Anita Van Asperdt is a Dutch landscape architect who graduated from Larenstein College. After her graduation, she moved to the United States, where she completed her studies at the University of Oregon and raised her two children. In her spare time, she goes on hikes and backpacking trips with her family. She has worked as an adjunct professor at the University of Oregon, and runs study abroad classes to her home country. Ms. Van Asperdt also specializes in natural playgrounds and has been designing natural playgrounds with LandCurrent for several years. Though she has been working in the U.S for over a decade, she remains influenced by Dutch design, and the unique ways in which natural playgrounds are designed in the Netherlands inspire many of her own ideas.
In the past decade, the Netherlands has shown an increased interest in providing various spaces where children can interact with nature – it was the first country to translate Richard Louvs’ book Last Child in the Woods (2005), and has built dozens of natural playgrounds. Dutch designers have brought many creative new ideas to the drawing table for natural playgrounds. Though some of the ideas from the Netherlands might not be applicable in the US given our more litigious environment, I believe that not all needs to get lost in translation. Many ideas found in Dutch natural playgrounds, such as the Speeldernis, would benefit American playgrounds – making them more stimulating, educational, and safer environments.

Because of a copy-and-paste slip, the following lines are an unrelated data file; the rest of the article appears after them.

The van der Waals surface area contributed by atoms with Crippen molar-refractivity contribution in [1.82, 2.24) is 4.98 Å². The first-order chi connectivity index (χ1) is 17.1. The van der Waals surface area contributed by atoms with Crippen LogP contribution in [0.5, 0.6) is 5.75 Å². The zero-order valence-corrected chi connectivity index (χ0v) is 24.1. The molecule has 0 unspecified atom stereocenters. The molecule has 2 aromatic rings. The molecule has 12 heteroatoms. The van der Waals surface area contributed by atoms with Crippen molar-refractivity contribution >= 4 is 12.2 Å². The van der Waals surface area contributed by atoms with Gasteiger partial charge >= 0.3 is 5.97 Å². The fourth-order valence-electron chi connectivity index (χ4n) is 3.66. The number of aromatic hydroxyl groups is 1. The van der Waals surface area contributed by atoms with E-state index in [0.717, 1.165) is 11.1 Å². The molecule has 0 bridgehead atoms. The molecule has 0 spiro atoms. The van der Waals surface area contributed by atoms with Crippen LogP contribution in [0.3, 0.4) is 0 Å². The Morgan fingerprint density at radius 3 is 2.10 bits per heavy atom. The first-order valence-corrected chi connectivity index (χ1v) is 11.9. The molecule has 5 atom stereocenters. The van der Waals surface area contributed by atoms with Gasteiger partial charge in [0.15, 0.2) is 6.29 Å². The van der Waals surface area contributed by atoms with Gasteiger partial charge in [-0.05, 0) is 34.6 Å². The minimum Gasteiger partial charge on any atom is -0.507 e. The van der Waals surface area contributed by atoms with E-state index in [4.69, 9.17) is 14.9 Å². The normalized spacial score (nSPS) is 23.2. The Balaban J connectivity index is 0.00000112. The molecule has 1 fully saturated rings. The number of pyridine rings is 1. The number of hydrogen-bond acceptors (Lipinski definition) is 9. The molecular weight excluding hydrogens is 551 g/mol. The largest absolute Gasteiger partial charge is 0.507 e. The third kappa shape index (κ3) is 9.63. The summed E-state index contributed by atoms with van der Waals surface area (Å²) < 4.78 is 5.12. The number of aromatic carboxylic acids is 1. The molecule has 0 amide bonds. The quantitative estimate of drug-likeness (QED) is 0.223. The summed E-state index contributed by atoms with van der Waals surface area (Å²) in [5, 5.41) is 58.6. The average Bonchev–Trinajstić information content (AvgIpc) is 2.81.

The first natural play area I ever visited is the Speeldernis (which literally translates to Playderness ) in Rotterdam . This play area is located adjacent to an inner city neighborhood, and was originally a regular playground. In 2000, local parents, together with the owners of the facility, and the public Sports and Recreation of Rotterdam took the initiative to transform approximately two acres of vacant flat land into a willow wooded landscape of small hills and ponds . This landscape was designed by Sigrun Lobst, who also incorporated ideas posed by parents into the landscape. When I visited this landscape for the first time in 2009 it was green and muddy; there were slippery slopes everywhere and the water had the same color as the surrounding mud….. and it was wonderful! Not only did the kids have a total blast but they were also helping each other in ways that I have never seen on a “normal” playground. They warned each other for slippery spots, held each other’s hands to navigate over a slippery tree trunk all the while marveling over how disgustingly muddy everything was. It was clear to see that this playground sparked a fascination for the outdoors in many of these children, and provided the interesting challenges that turned their otherwise normal day into an adventure.